Nothing says winter to me quite like a hearty Beef Stew with dumplings to soak up the gravy that is loaded with dark beer!
A Very British Stew with Suet Dumplings!
There ain’t been any messing around with this recipe! It is pretty much the stew I remember eating growing up in the UK in the 1970’s.
It is slowly cooked with pretty much the cheapest piece of beef you can get your hands on.
It contains lots of connective tissue that breaks down when slowly cooked. As a result of this, you get a beautifully rich gravy.
Aside from all of that it may very well be one of the first taught myself to cook when I left home. After I ran out of money to buy takeaways that is!
What are Suet Dumplings?
I’m not sure if suet dumplings are a thing in the US which, if my assessment is correct, where most of you guys live… But they should be!
A beef stew just ain’t right without them and they were and remain my favourite part of this dish.
My suet dumpling recipe and method leads to a crispy topping and soft and squidgy underbelly.
But you could equally keep them soft by adding them and cooking with a lid on rather than off.
You should really give them a go, you can either use fresh suet, which is the fatty coating that covers the kidney and liver.
A good butcher is your friend here or even dried suet it really makes no difference.
I use dried suet made by Atora, it’s the stuff my Gran used and most likely her Mum too!
I may be fond of international food but this dish is as British as it comes and is a dish I have eaten countless times!
What Vegetables To Use?
As far as I am concerned the very best vegetables for a stew are roots.
The dish is unashamedly cold weather food, it was all about cooking up big grub when fresh produce hard to find.
Roots, on the other hand, would have been ‘clamped’ over winter and available all year round.
Sure we ow get fresh vegetables from all over the world all year round and as far as I am concerned that ruins many dishes!
This recipe calls for 350g of root vegetables. Do with that what you want, but they need to be the sort of hearty veg that can be ‘wintered’.
Think potatoes, carrots, swede, turnip, celeriac, parsnip and of course onions!
The Perfect Gravy.
Regular readers may have noticed that I am rather fond of cooking with beer!
This recipe is just one example of many that cook with beer. It ain’t just falling over juice, it adds a rich and complex flavour to sauces and glazes.
This recipe calls for a dark beer, something like a porter or maybe even a stout would work a treat.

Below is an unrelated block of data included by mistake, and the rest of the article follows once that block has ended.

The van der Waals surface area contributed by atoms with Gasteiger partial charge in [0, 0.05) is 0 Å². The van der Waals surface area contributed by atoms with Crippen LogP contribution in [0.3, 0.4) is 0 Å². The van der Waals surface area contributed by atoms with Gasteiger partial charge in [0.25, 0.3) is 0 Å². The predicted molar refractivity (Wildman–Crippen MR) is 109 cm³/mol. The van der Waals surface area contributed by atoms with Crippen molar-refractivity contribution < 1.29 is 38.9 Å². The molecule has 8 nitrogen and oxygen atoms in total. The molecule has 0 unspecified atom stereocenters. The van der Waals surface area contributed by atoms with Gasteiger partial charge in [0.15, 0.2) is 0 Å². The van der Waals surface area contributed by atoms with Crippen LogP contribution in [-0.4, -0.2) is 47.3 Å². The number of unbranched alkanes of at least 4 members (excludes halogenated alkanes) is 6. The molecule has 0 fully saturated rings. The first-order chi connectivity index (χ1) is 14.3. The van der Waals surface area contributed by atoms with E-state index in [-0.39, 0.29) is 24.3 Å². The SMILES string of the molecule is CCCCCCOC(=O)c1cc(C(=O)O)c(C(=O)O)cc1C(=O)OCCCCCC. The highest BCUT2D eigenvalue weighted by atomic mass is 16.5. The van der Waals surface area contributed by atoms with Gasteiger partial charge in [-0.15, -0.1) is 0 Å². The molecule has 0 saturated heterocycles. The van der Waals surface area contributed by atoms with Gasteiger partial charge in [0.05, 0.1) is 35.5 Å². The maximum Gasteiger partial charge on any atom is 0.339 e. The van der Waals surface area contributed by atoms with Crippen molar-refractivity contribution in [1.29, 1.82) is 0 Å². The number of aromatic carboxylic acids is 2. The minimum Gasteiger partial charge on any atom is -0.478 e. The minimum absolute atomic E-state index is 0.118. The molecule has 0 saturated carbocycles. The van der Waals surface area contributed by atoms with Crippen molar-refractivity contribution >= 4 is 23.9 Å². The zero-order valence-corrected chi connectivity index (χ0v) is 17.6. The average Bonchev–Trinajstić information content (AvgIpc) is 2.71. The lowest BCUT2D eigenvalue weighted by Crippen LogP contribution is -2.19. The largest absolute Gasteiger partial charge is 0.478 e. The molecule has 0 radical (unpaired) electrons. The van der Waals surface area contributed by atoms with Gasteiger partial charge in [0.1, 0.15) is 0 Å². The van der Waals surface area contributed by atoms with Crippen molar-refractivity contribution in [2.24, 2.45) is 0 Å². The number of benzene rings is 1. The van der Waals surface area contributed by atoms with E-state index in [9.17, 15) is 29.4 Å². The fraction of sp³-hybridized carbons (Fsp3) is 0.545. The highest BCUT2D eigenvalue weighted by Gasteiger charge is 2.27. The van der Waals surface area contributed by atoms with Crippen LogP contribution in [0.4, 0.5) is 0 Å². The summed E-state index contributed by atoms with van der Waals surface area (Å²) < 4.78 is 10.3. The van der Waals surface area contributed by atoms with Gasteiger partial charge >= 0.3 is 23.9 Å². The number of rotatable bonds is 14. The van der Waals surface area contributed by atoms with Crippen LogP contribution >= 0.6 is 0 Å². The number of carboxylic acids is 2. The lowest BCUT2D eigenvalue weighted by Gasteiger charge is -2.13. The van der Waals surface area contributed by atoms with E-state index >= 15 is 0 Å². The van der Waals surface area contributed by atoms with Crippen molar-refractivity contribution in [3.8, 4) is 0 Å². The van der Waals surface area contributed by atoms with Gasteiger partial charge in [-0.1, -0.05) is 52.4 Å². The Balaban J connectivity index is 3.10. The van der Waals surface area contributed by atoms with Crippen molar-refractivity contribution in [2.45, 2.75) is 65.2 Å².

I very much prefer darker beers for cooking. The flavours tend to be a little bolder and stand up better to cooking.
- 2 Tbsp Cooking oil
- 150g Shallot
- 2 Tbsp Plain Flour
- 350 g Beef Shin
- 50 g Butter
- 150g Potatoes
- 100g Carrot
- 100g Parsnip
- 30 g Celery
- 2 Tbsp Worcestershire Sauce
- 250 ml Dark Beer
- 350ml Beef Stock
- 35 g Dried Suet
- 70 g Plain Flour
- 1 Tsp Baking Powder
- 1 Tsp Grainy Mustard
- 1/2 Tsp Dried Thyme
- Salt and Pepper to taste
- Peel your shallots.
- Chop your beef into 2cm cubes.
- Cut your root vegetables into 2cm cubes.
- Slice your celery into 1cm slices.
- Heat a small amount of the cooking oil over a medium high heat in your cooking pan which should have a heavy base and be able to be transferred to an oven.
- Cook your shallots until lightly coloured.
- Mix together the 2 tablespoons of flour, with a generous amounts of salt and pepper and use it to coat the meat.
- Once the shallots have a nice colour remove from the pan and set aside.
- In the same pan cook the coated beef until nicely caramalised on all sides, adding oil as necessary, this is best done in 2 or 3 batches.
- When cooked set aside with the shallots.
- Add the butter to the pan throw in the celery, root vegetables and garlic and cook for a couple of minutes then turn the heat up to high.
- Add in the Worcestershire sauce and allow to reduce over a high heat until almost dry.
- Then pour in the beer and reduce by half ensuring you scrape and meat residue from the bottom of the pan.
- When the beer has reduced return the beef and shallots to the pan along with the beef stock.
- Check for seasoning and place in the oven covered with a tight fitting lid and cook for two and a half hours at 180°C or 350°F.
- Mix together the suet with the 70g of plain flour, baking powder, grainy mustard, 1/2 tsp dried thyme 1/8 tsp salt and then bring together to form a light dough by adding a little cold water at a time. You will need around 50ml of water.
- Form into 4 balls and once the stew has been cooking for 2.5 hours, nestle in the dumplings, removing the lid and returning to the oven for 30 minutes or until crispy and golden on top.
The root vegetables in this recipe can be swapped out for any other root veg you wish.
Nutrition Information:Yield: 2 Serving Size: 1
Amount Per Serving: Calories: 1400 Total Fat: 86g Saturated Fat: 37g Trans Fat: 1g Unsaturated Fat: 41g Cholesterol: 218mg Sodium: 1180mg Carbohydrates: 83g Fiber: 9g Sugar: 14g Protein: 59g